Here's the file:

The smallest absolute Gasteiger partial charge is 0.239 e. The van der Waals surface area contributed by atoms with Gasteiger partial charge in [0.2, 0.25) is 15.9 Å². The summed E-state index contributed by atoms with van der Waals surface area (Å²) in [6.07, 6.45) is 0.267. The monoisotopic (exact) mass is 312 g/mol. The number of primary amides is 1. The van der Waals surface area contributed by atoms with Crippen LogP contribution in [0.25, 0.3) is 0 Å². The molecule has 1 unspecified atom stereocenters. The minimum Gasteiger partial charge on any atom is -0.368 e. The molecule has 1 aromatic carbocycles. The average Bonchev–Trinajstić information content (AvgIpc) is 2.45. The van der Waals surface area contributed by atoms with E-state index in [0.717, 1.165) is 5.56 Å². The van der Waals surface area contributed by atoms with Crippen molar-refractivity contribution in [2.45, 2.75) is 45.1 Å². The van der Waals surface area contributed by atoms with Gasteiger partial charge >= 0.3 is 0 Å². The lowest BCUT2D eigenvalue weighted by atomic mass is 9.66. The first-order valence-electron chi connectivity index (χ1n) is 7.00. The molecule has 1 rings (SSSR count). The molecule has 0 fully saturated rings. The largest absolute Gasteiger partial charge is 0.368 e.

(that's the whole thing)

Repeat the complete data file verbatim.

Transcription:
The smallest absolute Gasteiger partial charge is 0.239 e. The van der Waals surface area contributed by atoms with Gasteiger partial charge in [0.2, 0.25) is 15.9 Å². The summed E-state index contributed by atoms with van der Waals surface area (Å²) in [6.07, 6.45) is 0.267. The monoisotopic (exact) mass is 312 g/mol. The number of primary amides is 1. The van der Waals surface area contributed by atoms with Crippen LogP contribution in [0.25, 0.3) is 0 Å². The molecule has 1 unspecified atom stereocenters. The minimum Gasteiger partial charge on any atom is -0.368 e. The molecule has 1 aromatic carbocycles. The average Bonchev–Trinajstić information content (AvgIpc) is 2.45. The van der Waals surface area contributed by atoms with E-state index in [0.717, 1.165) is 5.56 Å². The van der Waals surface area contributed by atoms with Crippen molar-refractivity contribution in [2.45, 2.75) is 45.1 Å². The van der Waals surface area contributed by atoms with Gasteiger partial charge >= 0.3 is 0 Å². The lowest BCUT2D eigenvalue weighted by atomic mass is 9.66. The first-order valence-electron chi connectivity index (χ1n) is 7.00. The molecule has 1 rings (SSSR count). The molecule has 0 fully saturated rings. The largest absolute Gasteiger partial charge is 0.368 e.